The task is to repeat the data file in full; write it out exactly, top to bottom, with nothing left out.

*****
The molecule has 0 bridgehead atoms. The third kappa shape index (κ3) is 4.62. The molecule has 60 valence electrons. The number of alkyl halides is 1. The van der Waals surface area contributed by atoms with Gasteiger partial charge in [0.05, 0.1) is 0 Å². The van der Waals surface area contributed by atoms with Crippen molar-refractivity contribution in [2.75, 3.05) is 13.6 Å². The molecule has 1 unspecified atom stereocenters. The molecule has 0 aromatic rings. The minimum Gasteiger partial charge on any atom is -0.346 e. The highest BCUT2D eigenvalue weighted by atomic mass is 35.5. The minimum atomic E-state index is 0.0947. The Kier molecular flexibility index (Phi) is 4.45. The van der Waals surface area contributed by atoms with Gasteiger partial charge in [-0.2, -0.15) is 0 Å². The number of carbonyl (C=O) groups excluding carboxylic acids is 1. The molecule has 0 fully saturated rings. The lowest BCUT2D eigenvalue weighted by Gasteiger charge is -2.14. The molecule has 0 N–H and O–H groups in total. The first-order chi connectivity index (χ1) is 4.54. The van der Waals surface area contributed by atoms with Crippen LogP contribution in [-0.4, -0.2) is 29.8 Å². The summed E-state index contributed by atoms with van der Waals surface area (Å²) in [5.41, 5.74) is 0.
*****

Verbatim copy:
The molecule has 0 bridgehead atoms. The third kappa shape index (κ3) is 4.62. The molecule has 60 valence electrons. The number of alkyl halides is 1. The van der Waals surface area contributed by atoms with Gasteiger partial charge in [0.05, 0.1) is 0 Å². The van der Waals surface area contributed by atoms with Crippen molar-refractivity contribution in [2.75, 3.05) is 13.6 Å². The molecule has 1 unspecified atom stereocenters. The molecule has 0 aromatic rings. The minimum Gasteiger partial charge on any atom is -0.346 e. The highest BCUT2D eigenvalue weighted by atomic mass is 35.5. The minimum atomic E-state index is 0.0947. The Kier molecular flexibility index (Phi) is 4.45. The van der Waals surface area contributed by atoms with Gasteiger partial charge in [-0.2, -0.15) is 0 Å². The number of carbonyl (C=O) groups excluding carboxylic acids is 1. The molecule has 0 fully saturated rings. The lowest BCUT2D eigenvalue weighted by Gasteiger charge is -2.14. The molecule has 0 N–H and O–H groups in total. The first-order chi connectivity index (χ1) is 4.54. The van der Waals surface area contributed by atoms with Crippen LogP contribution in [-0.4, -0.2) is 29.8 Å². The summed E-state index contributed by atoms with van der Waals surface area (Å²) in [5.41, 5.74) is 0.